They couldn't have been more wrong.
Well, perhaps that's a bit unfair. The Globe's Karen Campbell (once her review finally appeared) did write that the evening's risks "paid off nicely, not just for the art form, but for audiences as well." But alas, she then rated the program precisely backwards, giving the highest marks to the charming chamber piece by Sabrina Matthews, and the lowest grade to the big, thrilling new works from Jorma Elo and Helen Pickett.
But at least she was generally supportive, in the Globe's patented "now-don't-hurt-anybody's-feelings!" way. Not so the Phoenix's erudite-yet-dismissive Jeffrey Gantz, who labeled the program "overconceptualized and underchoreographed." "I wanted more individuality and more interaction," Gantz groused, complaining the evening was "more about human bodies than individual dancers."
The coup de grâce, however, came from the near-pan by Alastair Macaulay of the Times, who perhaps hit the nail on its critical head when he wrote: "My problem at Boston Ballet is with (the) house style." And whose style might that be? In a word: William Forsythe's: "I have seen too little of Mr. Elo’s work to generalize, but he cites William Forsythe as one of the 'master choreographers' with whom he worked closely as a dancer (as does Ms. Pickett, a dancer with Mr. Forsythe’s Ballett Frankfurt for more than 10 years). And all five dances were lighted by Mr. Stanley to appear School of Forsythe . . . a Forsythean tone dominated most of these works."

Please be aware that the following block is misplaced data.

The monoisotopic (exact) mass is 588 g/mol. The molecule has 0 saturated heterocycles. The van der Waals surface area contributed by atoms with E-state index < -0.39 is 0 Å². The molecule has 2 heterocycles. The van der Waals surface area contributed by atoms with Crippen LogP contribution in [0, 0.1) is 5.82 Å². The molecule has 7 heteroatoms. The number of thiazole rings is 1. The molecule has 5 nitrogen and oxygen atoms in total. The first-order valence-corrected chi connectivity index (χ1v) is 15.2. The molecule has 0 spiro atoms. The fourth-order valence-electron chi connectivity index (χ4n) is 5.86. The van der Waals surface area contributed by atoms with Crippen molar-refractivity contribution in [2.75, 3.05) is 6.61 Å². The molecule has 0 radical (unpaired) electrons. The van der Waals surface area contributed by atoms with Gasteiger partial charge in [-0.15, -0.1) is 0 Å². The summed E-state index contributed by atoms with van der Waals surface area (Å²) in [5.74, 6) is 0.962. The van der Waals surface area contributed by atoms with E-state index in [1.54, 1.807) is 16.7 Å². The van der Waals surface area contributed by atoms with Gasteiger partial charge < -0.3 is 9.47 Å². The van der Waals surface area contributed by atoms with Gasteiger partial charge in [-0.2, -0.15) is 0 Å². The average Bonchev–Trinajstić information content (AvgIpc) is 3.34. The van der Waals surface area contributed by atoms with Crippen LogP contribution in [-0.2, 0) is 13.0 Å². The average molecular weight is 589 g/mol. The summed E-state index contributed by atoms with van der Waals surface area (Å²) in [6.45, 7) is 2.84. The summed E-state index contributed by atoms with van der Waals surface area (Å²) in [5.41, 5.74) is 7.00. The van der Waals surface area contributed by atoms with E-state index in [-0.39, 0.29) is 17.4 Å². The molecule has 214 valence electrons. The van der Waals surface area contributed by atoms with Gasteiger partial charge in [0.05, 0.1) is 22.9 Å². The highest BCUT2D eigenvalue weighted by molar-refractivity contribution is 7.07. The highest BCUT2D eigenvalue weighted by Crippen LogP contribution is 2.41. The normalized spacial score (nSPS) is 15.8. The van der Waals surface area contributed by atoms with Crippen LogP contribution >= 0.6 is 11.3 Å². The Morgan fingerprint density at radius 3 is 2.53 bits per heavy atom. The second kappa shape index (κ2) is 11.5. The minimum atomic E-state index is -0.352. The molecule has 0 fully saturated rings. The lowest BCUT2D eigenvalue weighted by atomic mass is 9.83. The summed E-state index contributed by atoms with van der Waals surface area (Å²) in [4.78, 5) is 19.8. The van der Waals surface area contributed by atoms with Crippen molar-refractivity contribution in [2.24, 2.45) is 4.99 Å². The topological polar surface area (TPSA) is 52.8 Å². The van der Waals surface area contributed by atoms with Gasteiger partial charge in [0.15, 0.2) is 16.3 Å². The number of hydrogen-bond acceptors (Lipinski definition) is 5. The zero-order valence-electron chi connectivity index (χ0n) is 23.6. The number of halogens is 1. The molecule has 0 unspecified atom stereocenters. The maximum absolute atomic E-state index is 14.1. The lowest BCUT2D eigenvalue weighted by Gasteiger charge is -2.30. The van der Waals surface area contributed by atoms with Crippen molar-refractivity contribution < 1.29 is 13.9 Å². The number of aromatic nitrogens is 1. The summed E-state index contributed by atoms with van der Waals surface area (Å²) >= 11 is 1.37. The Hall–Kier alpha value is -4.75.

Macaulay's right about that much - Mikko Nissinen, Artistic Director of the Boston Ballet, has definitely bought into Forsythe as the Next Big Thing, and chosen fellow Finn Jorma Elo as our leading exponent of Forsythiness. It would be nice, yes, if the Ballet would be more upfront about this focus - Next Generation was hardly a smorgasbord of different points of view, and the odd little opening folly, Téssera, in which the four choreographers performed in a schema devised by Elo, ended up emphasizing their similarities rather than their differences.
But is Macaulay also right about Forsythiness in general? I don't think so. A good primer on Forsythe, perhaps, is the excerpt from the seminal In the middle, somewhat elevated, posted above - set to a spooky techno score, the duet is only a small part of a long meditation on incorporating street and break moves into the technical language of ballet. Like much of Forsythe, the results are exhilarating, but cold - like a rush of arctic air - and somehow resistant to the kind of development we expect of serious dance. There's a sexual anonymity, even a commodification, to Forsythe, I think, as well as a persistent undertow of nihilism - as I once wrote, in between bursts of choreographic invention, the choreographer seems to be "just hanging around, waiting for the Viagra to kick in."